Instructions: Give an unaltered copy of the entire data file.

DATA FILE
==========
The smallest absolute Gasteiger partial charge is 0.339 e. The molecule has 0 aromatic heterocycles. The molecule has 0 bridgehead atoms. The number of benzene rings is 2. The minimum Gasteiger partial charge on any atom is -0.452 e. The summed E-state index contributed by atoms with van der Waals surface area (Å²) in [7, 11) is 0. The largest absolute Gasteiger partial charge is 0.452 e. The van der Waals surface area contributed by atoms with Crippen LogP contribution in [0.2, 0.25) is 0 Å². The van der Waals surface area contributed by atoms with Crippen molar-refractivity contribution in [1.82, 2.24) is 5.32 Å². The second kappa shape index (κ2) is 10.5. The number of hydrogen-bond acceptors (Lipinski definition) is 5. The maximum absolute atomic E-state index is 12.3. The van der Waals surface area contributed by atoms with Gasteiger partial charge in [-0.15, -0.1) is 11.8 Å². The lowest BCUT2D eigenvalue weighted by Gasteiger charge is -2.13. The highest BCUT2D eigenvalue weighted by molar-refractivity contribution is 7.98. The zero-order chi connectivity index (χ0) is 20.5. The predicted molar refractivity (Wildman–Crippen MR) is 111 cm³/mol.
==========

The smallest absolute Gasteiger partial charge is 0.339 e. The molecule has 0 aromatic heterocycles. The molecule has 0 bridgehead atoms. The number of benzene rings is 2. The minimum Gasteiger partial charge on any atom is -0.452 e. The summed E-state index contributed by atoms with van der Waals surface area (Å²) in [7, 11) is 0. The largest absolute Gasteiger partial charge is 0.452 e. The van der Waals surface area contributed by atoms with Crippen LogP contribution in [0.2, 0.25) is 0 Å². The van der Waals surface area contributed by atoms with Crippen molar-refractivity contribution in [1.82, 2.24) is 5.32 Å². The second kappa shape index (κ2) is 10.5. The number of hydrogen-bond acceptors (Lipinski definition) is 5. The maximum absolute atomic E-state index is 12.3. The van der Waals surface area contributed by atoms with Gasteiger partial charge in [-0.15, -0.1) is 11.8 Å². The lowest BCUT2D eigenvalue weighted by Gasteiger charge is -2.13. The highest BCUT2D eigenvalue weighted by molar-refractivity contribution is 7.98. The zero-order chi connectivity index (χ0) is 20.5. The predicted molar refractivity (Wildman–Crippen MR) is 111 cm³/mol.